Dave Anderson is a principal software engineer at Belfast software company Liberty IT, which supplies IT solutions for Fortune 100 company Liberty Mutual. Dave has more than 10 years' experience in the software industry with many leading-edge IT companies across several different industries and countries.
EVEN IF YOUR SYSTEM IS BLEEDING EDGE and developed in the latest technology, it will be legacy to the next guy. Deal with it! The nature of software today means things go out of date fast. If you expect your system to go into production and survive, even for a few months, then you need to accept that maintenance developers will need to fix things up. This means several things:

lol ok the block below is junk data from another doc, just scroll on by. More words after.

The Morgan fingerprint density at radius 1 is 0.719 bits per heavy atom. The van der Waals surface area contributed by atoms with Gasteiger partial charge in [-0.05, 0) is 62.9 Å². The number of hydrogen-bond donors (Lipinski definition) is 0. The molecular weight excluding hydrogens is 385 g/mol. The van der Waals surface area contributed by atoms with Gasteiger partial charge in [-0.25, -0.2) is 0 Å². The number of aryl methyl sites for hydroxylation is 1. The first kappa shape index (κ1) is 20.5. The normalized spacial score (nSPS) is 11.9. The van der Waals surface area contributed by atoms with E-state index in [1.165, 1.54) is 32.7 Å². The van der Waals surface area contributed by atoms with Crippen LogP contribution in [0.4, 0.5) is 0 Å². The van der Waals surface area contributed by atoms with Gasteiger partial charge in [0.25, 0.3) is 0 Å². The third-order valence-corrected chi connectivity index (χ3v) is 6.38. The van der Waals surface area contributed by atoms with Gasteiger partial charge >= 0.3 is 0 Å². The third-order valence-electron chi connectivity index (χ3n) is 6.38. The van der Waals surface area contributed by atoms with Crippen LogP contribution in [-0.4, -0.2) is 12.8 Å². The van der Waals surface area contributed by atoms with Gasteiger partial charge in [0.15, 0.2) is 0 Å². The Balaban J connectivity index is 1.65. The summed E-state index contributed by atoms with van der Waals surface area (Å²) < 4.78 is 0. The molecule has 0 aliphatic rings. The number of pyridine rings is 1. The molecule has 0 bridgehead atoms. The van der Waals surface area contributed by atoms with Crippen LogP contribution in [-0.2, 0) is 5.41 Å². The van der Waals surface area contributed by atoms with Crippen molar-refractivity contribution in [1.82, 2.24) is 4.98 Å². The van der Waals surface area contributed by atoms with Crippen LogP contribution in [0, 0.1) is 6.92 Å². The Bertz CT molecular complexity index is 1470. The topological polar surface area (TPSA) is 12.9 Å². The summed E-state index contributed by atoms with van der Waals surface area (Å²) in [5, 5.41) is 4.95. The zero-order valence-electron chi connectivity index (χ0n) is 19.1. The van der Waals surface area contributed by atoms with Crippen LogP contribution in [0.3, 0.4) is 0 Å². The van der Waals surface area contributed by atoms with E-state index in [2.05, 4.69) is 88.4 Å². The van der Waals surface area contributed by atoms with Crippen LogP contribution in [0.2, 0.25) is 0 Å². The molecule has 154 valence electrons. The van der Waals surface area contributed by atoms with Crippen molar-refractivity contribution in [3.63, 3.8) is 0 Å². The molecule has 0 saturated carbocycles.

Clarity: It should be obvious what role components and classes perform.
Testability: Is your system easy to verify?
Correctness: Do things work as designed or as they should? Eliminate quick and nasty fixes.
Traceability: Can Ernie the Emergency Bug Fixer—who has never seen the code before—jump into production, diagnose a fault, and put in a fix? Or does he need an eight-week handover?
Try to think of a different team opening up the codebase and working out what's happening. This is fundamental for great architecture. It doesn't have to be oversimplified or documented to the hilt; a good design will document itself in many ways. The way a system behaves ...